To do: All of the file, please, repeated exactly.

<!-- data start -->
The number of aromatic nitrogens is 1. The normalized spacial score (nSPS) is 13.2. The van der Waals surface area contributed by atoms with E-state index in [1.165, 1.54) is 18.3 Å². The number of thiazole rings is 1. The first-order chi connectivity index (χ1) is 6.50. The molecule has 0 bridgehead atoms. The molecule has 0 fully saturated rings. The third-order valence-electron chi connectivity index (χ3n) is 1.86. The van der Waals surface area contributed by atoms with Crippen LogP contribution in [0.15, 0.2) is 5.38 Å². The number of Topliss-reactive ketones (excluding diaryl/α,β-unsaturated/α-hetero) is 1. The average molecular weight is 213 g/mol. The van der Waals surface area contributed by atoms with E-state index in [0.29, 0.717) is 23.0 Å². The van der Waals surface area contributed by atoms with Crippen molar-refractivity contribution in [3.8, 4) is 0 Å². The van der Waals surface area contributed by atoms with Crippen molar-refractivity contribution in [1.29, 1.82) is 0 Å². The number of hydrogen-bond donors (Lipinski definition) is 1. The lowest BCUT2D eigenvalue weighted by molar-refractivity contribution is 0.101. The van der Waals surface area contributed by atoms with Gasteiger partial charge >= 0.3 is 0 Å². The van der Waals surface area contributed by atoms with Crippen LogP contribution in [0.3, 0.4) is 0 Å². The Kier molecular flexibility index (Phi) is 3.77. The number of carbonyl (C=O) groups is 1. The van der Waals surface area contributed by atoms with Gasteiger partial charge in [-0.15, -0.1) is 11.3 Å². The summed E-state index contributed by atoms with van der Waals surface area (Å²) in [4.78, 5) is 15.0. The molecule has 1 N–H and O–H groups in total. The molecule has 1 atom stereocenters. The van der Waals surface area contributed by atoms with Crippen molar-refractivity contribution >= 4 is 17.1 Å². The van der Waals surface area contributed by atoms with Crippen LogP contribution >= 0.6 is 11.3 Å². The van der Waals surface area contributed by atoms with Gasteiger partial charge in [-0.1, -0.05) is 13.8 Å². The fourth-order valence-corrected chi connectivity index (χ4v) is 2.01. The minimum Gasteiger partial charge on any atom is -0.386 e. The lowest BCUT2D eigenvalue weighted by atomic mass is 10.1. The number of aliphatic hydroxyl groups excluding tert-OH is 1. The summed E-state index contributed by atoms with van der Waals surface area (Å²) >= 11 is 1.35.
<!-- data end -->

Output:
The number of aromatic nitrogens is 1. The normalized spacial score (nSPS) is 13.2. The van der Waals surface area contributed by atoms with E-state index in [1.165, 1.54) is 18.3 Å². The number of thiazole rings is 1. The first-order chi connectivity index (χ1) is 6.50. The molecule has 0 bridgehead atoms. The molecule has 0 fully saturated rings. The third-order valence-electron chi connectivity index (χ3n) is 1.86. The van der Waals surface area contributed by atoms with Crippen LogP contribution in [0.15, 0.2) is 5.38 Å². The number of Topliss-reactive ketones (excluding diaryl/α,β-unsaturated/α-hetero) is 1. The average molecular weight is 213 g/mol. The van der Waals surface area contributed by atoms with E-state index in [0.29, 0.717) is 23.0 Å². The van der Waals surface area contributed by atoms with Crippen molar-refractivity contribution in [3.8, 4) is 0 Å². The van der Waals surface area contributed by atoms with Crippen molar-refractivity contribution in [1.29, 1.82) is 0 Å². The number of hydrogen-bond donors (Lipinski definition) is 1. The lowest BCUT2D eigenvalue weighted by molar-refractivity contribution is 0.101. The van der Waals surface area contributed by atoms with Gasteiger partial charge >= 0.3 is 0 Å². The van der Waals surface area contributed by atoms with Crippen LogP contribution in [0.3, 0.4) is 0 Å². The Kier molecular flexibility index (Phi) is 3.77. The number of carbonyl (C=O) groups is 1. The van der Waals surface area contributed by atoms with Gasteiger partial charge in [-0.15, -0.1) is 11.3 Å². The summed E-state index contributed by atoms with van der Waals surface area (Å²) in [4.78, 5) is 15.0. The molecule has 1 N–H and O–H groups in total. The molecule has 1 atom stereocenters. The van der Waals surface area contributed by atoms with Crippen molar-refractivity contribution >= 4 is 17.1 Å². The van der Waals surface area contributed by atoms with Crippen LogP contribution >= 0.6 is 11.3 Å². The van der Waals surface area contributed by atoms with Gasteiger partial charge in [-0.1, -0.05) is 13.8 Å². The fourth-order valence-corrected chi connectivity index (χ4v) is 2.01. The minimum Gasteiger partial charge on any atom is -0.386 e. The lowest BCUT2D eigenvalue weighted by atomic mass is 10.1. The number of aliphatic hydroxyl groups excluding tert-OH is 1. The summed E-state index contributed by atoms with van der Waals surface area (Å²) >= 11 is 1.35.